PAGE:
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Spotlight and Daylight Cruise Survey of Deer: Collecting and Interpreting Data

Methods and Materials

Russell Stevens

By Russell Stevens
Strategic Consultation Manager and Wildlife and Range Consultant

Posted Jan. 1, 1999

Why Conduct Spotlight Surveys

Intelligent natural resource management is based on an inventory of the resource in question. Harvest quotas are used when the deer population is managed via intensive hunting, are specific for quantity, sex, and sometimes age, and are intended to shape the herd's composition. In general, quotas are based on results of the deer population surveys from the current year, deer harvest records from the previous year, and long-term trends from both.

Many deer population estimation procedures requiring various amounts of time and money have been developed. Each method has unique strengths and weaknesses; none is always accurate. The spotlight survey is accepted widely as a practical method of estimating deer population trends in areas with openings in timber and brush. Deer density and buck : doe and doe : fawn ratios obtained from spotlight surveys are merely estimates, deer density being the most useful.

Selecting Spotlight Survey Routes

Permanent survey routes (figure 1) should be selected after a careful examination of the ranch's habitat types and follow all-weather roads so that inclement weather will not prevent sampling of particular areas. The selected route should sample each area only once and traverse habitat types (upland brush, bermudagrass pasture, cropland, bottomland timber, native range, etc.) in proportion to their existence on the ranch. Do not include a route leg only because it crosses known deer concentrations; the survey is only a sample of a portion of the habitat on the ranch and must be as representative as possible. Longer routes are better if they can be completed within three to four hours. Observer fatigue and weather changes (fog, rain, etc.) can be a problem on longer routes. The same route should be used each year so that data will be comparable among years.

figure 1

When to Conduct Spotlight and Daylight Cruise Surveys

To minimize sampling bias, choose a consistent time to begin each spotlight survey, but start no earlier than one-half hour after sunset. A minimum of five surveys conducted within a two- to three-week period minimizes the influence of weather and other factors on deer activity. Ideally, wind speeds should not exceed 15 to 20 miles per hour, there should be no rain, and the temperature should not be excessively high.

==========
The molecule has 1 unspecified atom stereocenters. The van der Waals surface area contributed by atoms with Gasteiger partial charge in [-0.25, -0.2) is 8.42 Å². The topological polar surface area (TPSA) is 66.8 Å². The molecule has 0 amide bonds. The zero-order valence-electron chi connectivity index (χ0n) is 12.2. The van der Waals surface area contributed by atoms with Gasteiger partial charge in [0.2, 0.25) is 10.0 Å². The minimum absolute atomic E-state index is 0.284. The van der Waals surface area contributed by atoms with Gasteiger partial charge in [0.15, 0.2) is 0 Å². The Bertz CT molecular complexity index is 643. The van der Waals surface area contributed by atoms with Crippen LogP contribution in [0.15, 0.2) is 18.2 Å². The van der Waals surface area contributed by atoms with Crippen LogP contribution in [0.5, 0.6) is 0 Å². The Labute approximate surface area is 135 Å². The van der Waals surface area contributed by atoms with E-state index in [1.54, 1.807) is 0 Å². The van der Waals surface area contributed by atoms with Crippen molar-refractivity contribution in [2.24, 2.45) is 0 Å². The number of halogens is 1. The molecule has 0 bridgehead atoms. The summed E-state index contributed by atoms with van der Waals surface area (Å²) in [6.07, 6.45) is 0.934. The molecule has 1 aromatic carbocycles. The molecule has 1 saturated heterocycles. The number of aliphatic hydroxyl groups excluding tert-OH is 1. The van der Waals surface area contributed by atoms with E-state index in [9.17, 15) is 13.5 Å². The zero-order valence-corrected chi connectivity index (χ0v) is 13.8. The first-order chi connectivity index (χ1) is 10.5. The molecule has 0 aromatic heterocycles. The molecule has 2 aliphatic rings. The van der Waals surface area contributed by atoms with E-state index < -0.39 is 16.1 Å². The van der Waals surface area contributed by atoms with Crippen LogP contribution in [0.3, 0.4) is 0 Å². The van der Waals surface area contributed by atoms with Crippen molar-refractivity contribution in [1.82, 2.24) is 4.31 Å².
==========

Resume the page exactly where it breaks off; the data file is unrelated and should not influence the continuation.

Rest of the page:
Always notify the local game warden before each spotlight survey is conducted.

Sample size for buck : doe and doe : fawn ratios can be supplemented by mobile or cruise surveys conducted just after daylight. Daylight cruise surveys should be conducted at the same time of the year as spotlight surveys. Ideally, a minimum of 100 deer should be identified for data interpretation. The spotlight and daylight cruise survey and visibility estimate forms are shown in attachments A, B, and C, respectively.

Equipment Used to Conduct Spotlight Surveys

A large Rubbermaid storage container can be used for seating and holding equipment: two magnetic antennas to serve as "spider web catchers" when placed on the vehicle's cab, spotlights powered by a battery attached to homemade cable, tape to secure the cable to the vehicle, and extra batteries and spotlights.

Spotlights with 400,000 candlepower work best; those with less intensity sometimes are too weak, while those with more may lack field of view.

The data recorder can use a small flashlight so the dome light can remain off and reduce windshield glare for the driver.

Two-way headsets are a convenience that can enhance communication between the driver and observers, reducing the need for loud talking or tapping.

Conducting Spotlight Surveys

Use a vehicle with an open bed so observers have an unobstructed view while traversing ranch roads. Ideally, surveyors include a driver, two observers and a data recorder. Duties of personnel are as follows:

  1. The driver should travel five to eight miles per hour and tell observers when to take visibility estimates.
  2. Ideally two observers, one on each side, are located behind the cab. They should scan the area constantly, covering an arc from the front center to the rear center of the vehicle to look for deer or their eyes' reflection (figure 2). Incidental sightings of other animals may need to be recorded, depending on the surveyors' objectives.
  3. Visibility estimates (table 1) should be taken every 1/10th mile. Observers estimate the distance in yards at right angles to the vehicle. Deer detection and identification is questionable beyond 250 yards, where the maximum visibility is arbitrarily set. Visibility estimates should not be taken across canyons, through trees, or past other objects or topography that may conceal deer.
  4. The data recorder registers pertinent pre- and postsurvey information, visibility estimates, and deer sightings. This information (attachment A) should include the ranch name, starting and ending time, weather conditions, names of personnel conducting the spotlight survey, and number of fawns, does, bucks, unknown deer, and other animals observed.
Figure 2

figure 2A doe and fawn spotted on the 9/15/95 spotlight survey. If you look closely, you can see the fawn standing behind the doe. The fawn's ear can be seen above the doe's rump.

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